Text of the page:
Welcome to this blog which is dedicated to providing a forum for a civil discourse on a variety of issues to try and make our society a truly better place for all. While the views expressed are strictly my personal opinions, please feel free to join in on these conversations accepting the premises that every attempt will be made to ensure that nothing but the truth be spoken and the truth be heard.

Monday, December 5, 2011

The Other One Percent

With all of the recent publicity about the 1% of wealthy Americans who own 40% of the nation's total wealth but who pay a proportionately lesser personal income tax than the remaining 99%, there is another 1% of our population on whom we need to focus.  They are the 1% who constitute our all voluntary military who are now fighting two concurrent wars in the Middle East, as well as defending our other interests all around the globe.  In the process they are constantly separated from their families for extraordinarily long periods of time which Colin Powell contends even eclipses that experienced by our military during WWII.  Furthermore, they are experiencing more life altering injuries to their brains and extremities due to the preponderance of IEDs (Improvised Explosive Devices), land mines, armor-piercing rockets and suicide bombers.  And, finally, they  often times return home to find their domestic and financial situations in a total state of turmoil, compounded by such difficulty in finding a job that Vice-President Biden felt it necessary to make a public appeal just last week for employers to give special consideration in hiring our veterans. 
By contrast, service in the U.S. military has historically been an involuntary part of our national fabric dating back to 1778 when the Continental Congress first recommended states draft men from their militias to fight in the Revolutionary War.  However, that early draft was not very successful so, subsequently, an attempt was again made to institute conscription during the War of 1812, but it, too, failed.  It was not until the Civil War that there was any success with mandatory drafts when both the Confederate and Union forces employed them in 1862.  But it was President Woodrow Wilson's Selective Service Act of 1917 that corrected most of the flaws of previous legislation by mandating military service for all male citizens for WWI.  After that draft effort ended, another attempt was made by the Army in 1926 to develop an even more workable conscription program.  That initiative became the basis for the Selective Training and Service Act of 1940 which created the first peacetime draft in the United States when signed by President Franklin Roosevelt on September 16, 1940.  In fact it became the cornerstone of manpower recruitment following the bombing of Pearl Harbor in 1941 which continued throughout WWII, and with some later modifications in 1948, 1951 and 1955 formed the basis for the current Selective Service System.  Oddly, the very existence of a draft prompted an estimated 11 million men to volunteer for military service either through active or reserve enlistments from January 1954 to April 1975.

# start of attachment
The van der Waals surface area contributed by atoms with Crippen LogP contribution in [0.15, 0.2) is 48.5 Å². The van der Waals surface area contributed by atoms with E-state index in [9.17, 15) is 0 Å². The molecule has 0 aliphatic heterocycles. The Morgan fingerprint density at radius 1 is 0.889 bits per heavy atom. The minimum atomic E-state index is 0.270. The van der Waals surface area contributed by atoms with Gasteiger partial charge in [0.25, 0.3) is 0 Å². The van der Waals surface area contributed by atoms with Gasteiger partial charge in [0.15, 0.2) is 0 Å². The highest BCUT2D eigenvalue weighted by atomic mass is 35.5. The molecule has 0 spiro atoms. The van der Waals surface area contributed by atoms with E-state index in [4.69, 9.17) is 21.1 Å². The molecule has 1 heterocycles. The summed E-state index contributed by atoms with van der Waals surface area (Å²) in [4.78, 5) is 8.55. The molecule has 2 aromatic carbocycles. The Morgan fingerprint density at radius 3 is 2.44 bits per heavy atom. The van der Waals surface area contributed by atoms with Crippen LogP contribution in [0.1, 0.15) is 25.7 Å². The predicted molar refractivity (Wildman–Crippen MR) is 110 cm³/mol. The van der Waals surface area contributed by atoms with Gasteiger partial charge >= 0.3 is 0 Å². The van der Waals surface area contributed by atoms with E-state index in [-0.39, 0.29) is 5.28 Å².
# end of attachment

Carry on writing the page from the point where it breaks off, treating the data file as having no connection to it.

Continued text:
However, for most male Americans born after 1973 service in the military became a non issue, as that was the year the mandatory draft ended and the United States went to our existing all voluntary military.  That brings us back to that nagging "Other One Percent%" and whether it may be time to reinstate involuntary military service in America.   Will that ever happen?  Probably not, but there might be a rationale for requiring some form of mandatory service to this country whether in a military capacity or otherwise.  First, it would definitely spread the sacrifices of war among the remaining 99%.  That alone might just cause those in power who make such decisions, and may have never served one day in the military themselves, to think twice about sending our fathers, mothers, sons and daughters into harm's way.  Just last week Mark Weisbrot of McClatchy-Tribune News Service opined in our local newspaper that a majority of Americans now want our troops out of Afghanistan and two thirds think we should have never invaded Iraq in the first place.  I wonder if it would have taken ten years to come to these same conclusions if a broader cross section of America's young men and women had been over there fighting those battles since 2001.  Another plus would be to instill in our youth a deeper sense of responsibility about serving their country and not just take their secure and safe worlds for granted.  There are many other viewpoints on this issue, but please go to http://debatepedia.idebate.org/en/index.php/Debate:_Mandatory_military_service and decide for yourself. 
In just two days we will once again honor that Day of Infamy on December 7, 1941, which, as a direct result of the draft, was met with a huge mobilization of men and material to fight and win WWII.   If nothing else, that terrible four year conflict should have at least taught us the value of not having just 1% of our population fight the battle for the remaining 99%. 

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